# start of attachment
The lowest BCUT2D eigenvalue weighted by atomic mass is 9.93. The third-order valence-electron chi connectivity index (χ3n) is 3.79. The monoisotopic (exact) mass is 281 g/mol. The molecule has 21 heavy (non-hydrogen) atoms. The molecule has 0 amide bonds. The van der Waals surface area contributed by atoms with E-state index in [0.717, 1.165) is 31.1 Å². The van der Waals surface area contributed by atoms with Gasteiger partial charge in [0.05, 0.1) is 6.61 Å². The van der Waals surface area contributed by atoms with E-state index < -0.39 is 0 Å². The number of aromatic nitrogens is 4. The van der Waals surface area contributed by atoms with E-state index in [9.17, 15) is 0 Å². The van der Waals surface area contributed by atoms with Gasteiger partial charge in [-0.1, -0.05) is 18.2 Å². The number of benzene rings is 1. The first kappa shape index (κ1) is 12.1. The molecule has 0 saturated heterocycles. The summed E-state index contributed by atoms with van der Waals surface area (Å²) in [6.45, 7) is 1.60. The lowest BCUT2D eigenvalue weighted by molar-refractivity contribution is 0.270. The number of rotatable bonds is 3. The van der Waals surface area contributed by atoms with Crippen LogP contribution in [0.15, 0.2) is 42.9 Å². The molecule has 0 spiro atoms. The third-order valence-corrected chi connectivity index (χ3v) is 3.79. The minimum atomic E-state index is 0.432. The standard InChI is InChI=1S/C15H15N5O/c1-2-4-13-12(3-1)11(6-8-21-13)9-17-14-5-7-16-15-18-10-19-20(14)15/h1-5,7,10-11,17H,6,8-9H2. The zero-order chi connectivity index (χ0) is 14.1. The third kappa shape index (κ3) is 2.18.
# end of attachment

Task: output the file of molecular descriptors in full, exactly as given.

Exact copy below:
The lowest BCUT2D eigenvalue weighted by atomic mass is 9.93. The third-order valence-electron chi connectivity index (χ3n) is 3.79. The monoisotopic (exact) mass is 281 g/mol. The molecule has 21 heavy (non-hydrogen) atoms. The molecule has 0 amide bonds. The van der Waals surface area contributed by atoms with E-state index in [0.717, 1.165) is 31.1 Å². The van der Waals surface area contributed by atoms with Gasteiger partial charge in [0.05, 0.1) is 6.61 Å². The van der Waals surface area contributed by atoms with E-state index < -0.39 is 0 Å². The number of aromatic nitrogens is 4. The van der Waals surface area contributed by atoms with E-state index in [9.17, 15) is 0 Å². The van der Waals surface area contributed by atoms with Gasteiger partial charge in [-0.1, -0.05) is 18.2 Å². The number of benzene rings is 1. The first kappa shape index (κ1) is 12.1. The molecule has 0 saturated heterocycles. The summed E-state index contributed by atoms with van der Waals surface area (Å²) in [6.45, 7) is 1.60. The lowest BCUT2D eigenvalue weighted by molar-refractivity contribution is 0.270. The number of rotatable bonds is 3. The van der Waals surface area contributed by atoms with Crippen LogP contribution in [0.15, 0.2) is 42.9 Å². The molecule has 0 spiro atoms. The third-order valence-corrected chi connectivity index (χ3v) is 3.79. The minimum atomic E-state index is 0.432. The standard InChI is InChI=1S/C15H15N5O/c1-2-4-13-12(3-1)11(6-8-21-13)9-17-14-5-7-16-15-18-10-19-20(14)15/h1-5,7,10-11,17H,6,8-9H2. The zero-order chi connectivity index (χ0) is 14.1. The third kappa shape index (κ3) is 2.18.